I was outside with all three boys this morning when Cubby called me to the front porch, announcing, "You HAVE to see this."
That's how I knew it would be something I probably wouldn't actually want to see, but I went anyway.
It was a dead grackle. Yup, could've happily skipped that one.
I could tell from the fact that the grackle was directly under the parlor window that it had flown into the window. I was almost certain it was dead, although I did have a momentary flash of horror as Cubby bent to pick it up that it might have just knocked itself out and would come back to consciousness right there in Cubby's hands, at which point I'm pretty sure I would have had a stroke.
It didn't, though. It was very dead, with a broken neck. And I know it was broken, because Cubby spent several minutes in a minute examination of the deceased bird, pulling out its wings, feeling its beak, touching its creepy sharp talons, and all the while its head was flopping grotesquely about on its broken neck.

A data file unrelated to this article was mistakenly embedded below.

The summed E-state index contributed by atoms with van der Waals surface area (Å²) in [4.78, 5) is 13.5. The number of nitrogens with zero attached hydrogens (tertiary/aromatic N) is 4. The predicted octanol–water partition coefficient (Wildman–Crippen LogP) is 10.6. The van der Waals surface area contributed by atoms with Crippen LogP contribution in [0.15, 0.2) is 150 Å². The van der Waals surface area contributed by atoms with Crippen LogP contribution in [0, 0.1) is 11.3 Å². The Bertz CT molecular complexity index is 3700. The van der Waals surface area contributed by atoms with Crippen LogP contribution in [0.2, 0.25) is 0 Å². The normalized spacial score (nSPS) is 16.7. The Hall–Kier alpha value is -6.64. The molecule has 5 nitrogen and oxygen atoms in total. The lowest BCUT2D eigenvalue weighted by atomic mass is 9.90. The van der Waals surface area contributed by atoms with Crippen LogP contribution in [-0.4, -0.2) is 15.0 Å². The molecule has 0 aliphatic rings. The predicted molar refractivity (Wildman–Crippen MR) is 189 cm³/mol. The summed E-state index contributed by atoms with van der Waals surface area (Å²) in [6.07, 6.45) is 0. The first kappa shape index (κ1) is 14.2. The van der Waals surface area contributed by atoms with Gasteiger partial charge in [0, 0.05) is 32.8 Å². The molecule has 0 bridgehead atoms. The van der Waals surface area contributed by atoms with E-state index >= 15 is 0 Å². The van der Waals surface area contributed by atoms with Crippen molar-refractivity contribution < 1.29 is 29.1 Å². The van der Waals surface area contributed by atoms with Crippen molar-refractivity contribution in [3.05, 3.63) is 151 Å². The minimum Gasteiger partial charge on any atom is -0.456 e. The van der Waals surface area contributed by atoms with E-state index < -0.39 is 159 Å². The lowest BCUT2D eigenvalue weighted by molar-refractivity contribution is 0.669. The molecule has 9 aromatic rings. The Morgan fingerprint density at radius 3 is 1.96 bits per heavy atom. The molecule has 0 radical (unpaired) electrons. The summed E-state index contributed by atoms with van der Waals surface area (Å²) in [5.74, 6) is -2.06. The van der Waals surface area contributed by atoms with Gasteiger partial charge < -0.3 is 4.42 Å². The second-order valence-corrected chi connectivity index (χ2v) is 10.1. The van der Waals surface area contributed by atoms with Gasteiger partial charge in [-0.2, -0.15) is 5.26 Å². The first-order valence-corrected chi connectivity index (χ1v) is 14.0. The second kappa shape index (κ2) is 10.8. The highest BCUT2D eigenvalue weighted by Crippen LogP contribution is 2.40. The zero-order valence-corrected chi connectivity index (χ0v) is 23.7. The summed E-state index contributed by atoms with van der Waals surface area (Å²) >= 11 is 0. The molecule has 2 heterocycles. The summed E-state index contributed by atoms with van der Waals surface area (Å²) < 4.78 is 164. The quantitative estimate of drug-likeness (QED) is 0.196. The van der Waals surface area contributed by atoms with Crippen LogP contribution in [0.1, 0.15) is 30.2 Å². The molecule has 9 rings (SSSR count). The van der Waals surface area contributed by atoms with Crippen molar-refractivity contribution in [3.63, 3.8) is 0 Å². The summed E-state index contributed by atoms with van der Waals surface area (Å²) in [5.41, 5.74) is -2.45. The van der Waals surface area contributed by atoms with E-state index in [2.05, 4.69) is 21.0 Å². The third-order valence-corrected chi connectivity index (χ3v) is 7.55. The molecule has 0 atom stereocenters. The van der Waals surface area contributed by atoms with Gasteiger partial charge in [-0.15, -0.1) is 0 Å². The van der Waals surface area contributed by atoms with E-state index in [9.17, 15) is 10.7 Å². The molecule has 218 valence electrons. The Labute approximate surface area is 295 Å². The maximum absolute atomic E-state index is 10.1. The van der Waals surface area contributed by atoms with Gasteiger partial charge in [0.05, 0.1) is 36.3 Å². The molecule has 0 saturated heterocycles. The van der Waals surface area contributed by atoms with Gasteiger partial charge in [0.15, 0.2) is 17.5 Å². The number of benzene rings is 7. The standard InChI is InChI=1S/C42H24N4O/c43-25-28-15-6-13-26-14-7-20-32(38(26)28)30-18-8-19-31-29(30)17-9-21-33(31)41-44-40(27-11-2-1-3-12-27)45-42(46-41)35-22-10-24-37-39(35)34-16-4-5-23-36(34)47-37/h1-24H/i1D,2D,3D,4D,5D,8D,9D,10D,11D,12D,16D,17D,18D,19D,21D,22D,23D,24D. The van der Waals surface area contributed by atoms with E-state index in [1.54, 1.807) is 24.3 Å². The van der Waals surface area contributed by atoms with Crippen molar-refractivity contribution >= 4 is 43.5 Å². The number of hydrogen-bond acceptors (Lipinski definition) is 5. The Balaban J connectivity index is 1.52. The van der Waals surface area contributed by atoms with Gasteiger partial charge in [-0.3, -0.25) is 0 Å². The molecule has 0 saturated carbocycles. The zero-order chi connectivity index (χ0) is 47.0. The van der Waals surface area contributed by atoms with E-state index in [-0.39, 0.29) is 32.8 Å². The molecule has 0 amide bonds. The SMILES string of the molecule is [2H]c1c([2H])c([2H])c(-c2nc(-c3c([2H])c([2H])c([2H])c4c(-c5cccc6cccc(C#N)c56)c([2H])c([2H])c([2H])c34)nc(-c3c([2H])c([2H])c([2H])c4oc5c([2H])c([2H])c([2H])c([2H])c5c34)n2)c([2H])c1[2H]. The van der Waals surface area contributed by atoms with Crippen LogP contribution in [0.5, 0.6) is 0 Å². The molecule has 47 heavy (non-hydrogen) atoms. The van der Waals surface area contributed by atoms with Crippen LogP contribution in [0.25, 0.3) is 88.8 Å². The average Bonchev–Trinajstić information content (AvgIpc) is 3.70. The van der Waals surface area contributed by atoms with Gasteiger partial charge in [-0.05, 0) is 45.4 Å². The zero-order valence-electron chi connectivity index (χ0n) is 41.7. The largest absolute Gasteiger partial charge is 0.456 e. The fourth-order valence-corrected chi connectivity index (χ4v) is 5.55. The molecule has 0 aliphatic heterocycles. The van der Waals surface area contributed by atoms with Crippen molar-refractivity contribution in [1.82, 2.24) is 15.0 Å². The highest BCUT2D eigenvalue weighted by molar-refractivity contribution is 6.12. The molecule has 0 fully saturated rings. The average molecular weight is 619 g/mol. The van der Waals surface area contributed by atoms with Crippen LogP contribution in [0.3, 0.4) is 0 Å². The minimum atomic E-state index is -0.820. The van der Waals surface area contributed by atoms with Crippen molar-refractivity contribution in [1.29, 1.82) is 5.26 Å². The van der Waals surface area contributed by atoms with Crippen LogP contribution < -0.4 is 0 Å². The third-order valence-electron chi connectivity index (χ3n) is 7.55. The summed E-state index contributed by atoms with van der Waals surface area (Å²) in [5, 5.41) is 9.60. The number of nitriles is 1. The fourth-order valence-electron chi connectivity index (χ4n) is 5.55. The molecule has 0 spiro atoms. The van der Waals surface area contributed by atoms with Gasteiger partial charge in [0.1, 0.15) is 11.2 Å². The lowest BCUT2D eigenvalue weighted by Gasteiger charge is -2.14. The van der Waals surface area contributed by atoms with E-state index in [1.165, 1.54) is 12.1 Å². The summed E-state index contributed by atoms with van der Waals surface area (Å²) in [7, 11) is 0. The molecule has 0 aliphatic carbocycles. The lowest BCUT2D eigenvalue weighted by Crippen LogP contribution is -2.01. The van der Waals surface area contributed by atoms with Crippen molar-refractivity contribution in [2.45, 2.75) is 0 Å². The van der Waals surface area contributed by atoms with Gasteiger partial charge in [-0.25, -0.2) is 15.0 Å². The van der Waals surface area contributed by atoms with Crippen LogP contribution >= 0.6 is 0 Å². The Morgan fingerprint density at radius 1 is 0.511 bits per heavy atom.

"It's so beautiful," he said. "But so sad."
I assume he meant sad that it was dead, because the grackle was quite clearly beyond any emotion.
Cubby then danced the grackle about on the porch railing, singing an original song with the refrain of, "I'm the beautifullest gracklegracklegrackle, graaaa-CULL!"
And then Charlie had to have a turn, of course.
Some of you may be wondering how I could have let my sons play with a dead bird. Well, it's not the first time, you may remember. And I did insist that they could only play with it this afternoon, at which point we would bury it in the gully because it would start to rot. I also insisted they wash their hands thoroughly when they were done with it. See? Totally responsible!
In the end, I suppose I just didn't care that much if they were playing with a dead bird because, well . . . this is our life. And this is the sort of thing they do. Country boys gonna be country, and nothing I can do will change that.